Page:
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Updated: Jan 15, 2020

The end of a decade is always a time for reflection. I've been doing a lot of it lately, what with the last year I've had. The other day I was looking through old photography I've done over the last 10 years and quickly got sucked into my self portraits. It was so interesting to look back and see not only how much I've changed and matured over the years (lottt of hairstyles) but also how I've improved in photography.

One common thread I've found in my self portraits is my demeanor. A lot of the portraits I chose as the final image, looking back now I realize weren't necessarily a true depiction of how I was feeling at the time. I've always been drawn to more serious self portraits - my family and friends (many of them not having an art background) would comment on how I looked unhappy. I would always say "I don't have to be smiling in a photo to be happy - this is just me and how I look." But I do think some of my selects back then were a miss. Looking at them now there are clearly photos that better depicted where I was at in life and how I was feeling versus what I thought I wanted to put out there.

It was fascinating to look back at myself and clearly see the emotions on my face that didn't register at the time. What I did was pull a photo from each year that either has never been seen or I felt was a pretty accurate portrayal of that time in my life. Here's a look at those photos with a little commentary.

2010 - 2012

2010 to 2011 I had graduated high school and attended Hallmark Institute of Photography to begin my career in photography - it was a crazy year and I learned so much. Looking back at it now it's almost laughable at how much I clearly didn't know what I was doing, technically speaking, with photography. But I was eager to try things out and continue to learn. I had started my first photo gig working in a child portrait studio at a strip mall in Blackstone Valley and absolutely hated it. Shortly after that I took a job as a graphic designer/production artist at Joss & Main. I was hired for my photography portfolio with the goal of eventually transitioning to start their in house photo studio. At the time I was commuting from my parent's house to Boston 2 hours a day - one way. I did this for 8 months. It was very unfulfilling - I wasn't putting my education to use in the way I had wanted and my commute absolutely drained me and consumed my life. In 2012 I transitioned to shooting in our conference room-turned makeshift studio, moved out and got a room in Waltham. I lived in an 8x8ft box with four male roommates and was absolutely miserable.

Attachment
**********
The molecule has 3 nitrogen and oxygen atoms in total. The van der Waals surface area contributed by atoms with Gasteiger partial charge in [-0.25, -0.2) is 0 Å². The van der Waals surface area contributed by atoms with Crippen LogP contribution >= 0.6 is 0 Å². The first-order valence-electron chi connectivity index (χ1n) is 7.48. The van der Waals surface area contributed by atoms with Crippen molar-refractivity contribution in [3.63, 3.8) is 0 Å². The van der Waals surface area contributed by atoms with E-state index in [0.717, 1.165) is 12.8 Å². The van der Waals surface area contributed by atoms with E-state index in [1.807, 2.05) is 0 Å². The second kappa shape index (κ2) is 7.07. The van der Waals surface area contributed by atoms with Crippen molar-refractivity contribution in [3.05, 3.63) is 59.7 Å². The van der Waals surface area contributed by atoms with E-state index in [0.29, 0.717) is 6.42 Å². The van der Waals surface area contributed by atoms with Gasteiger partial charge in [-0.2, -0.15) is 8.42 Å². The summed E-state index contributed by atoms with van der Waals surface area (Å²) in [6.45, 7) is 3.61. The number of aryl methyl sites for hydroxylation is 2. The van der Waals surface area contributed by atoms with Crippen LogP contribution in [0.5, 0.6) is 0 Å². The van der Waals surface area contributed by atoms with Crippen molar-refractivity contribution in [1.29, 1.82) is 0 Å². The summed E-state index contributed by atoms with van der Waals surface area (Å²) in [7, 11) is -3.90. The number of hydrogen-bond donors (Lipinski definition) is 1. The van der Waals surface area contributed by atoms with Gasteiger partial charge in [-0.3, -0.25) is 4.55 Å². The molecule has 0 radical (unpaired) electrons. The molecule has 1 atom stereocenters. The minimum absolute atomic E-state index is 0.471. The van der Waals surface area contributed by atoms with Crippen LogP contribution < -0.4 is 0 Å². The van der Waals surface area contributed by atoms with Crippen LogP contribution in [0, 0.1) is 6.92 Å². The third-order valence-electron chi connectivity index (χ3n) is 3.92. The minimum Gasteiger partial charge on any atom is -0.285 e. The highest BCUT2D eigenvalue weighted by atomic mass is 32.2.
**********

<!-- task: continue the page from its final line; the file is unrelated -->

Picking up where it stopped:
2013 - 2015

This period was filled with growing pains. After two years of living in Waltham I had grown tired of living with roommates. At work, we had moved to a much larger, more official studio space in Framingham and things were going relatively well. I was learning and working hard building our studio - finally doing the work I imagined I would be doing. My long-term boyfriend at the time had graduated college and found a job teaching, so we decided to move in together to our place in Marlborough (where we ended up living for the next five years). We settled in to what most would call a "normal" suburban life and were very comfortable. At that time I really dove into learning new hobbies - I took a welding class, started my own crafting brand and opened an Etsy shop, and just worked in every aspect of my life. I was promoted to Senior Photographer of Lifestyle Brands, worked with an incredible team and was surrounded by wonderful people. This was where I truly set the foundation for my success and drive that I have today.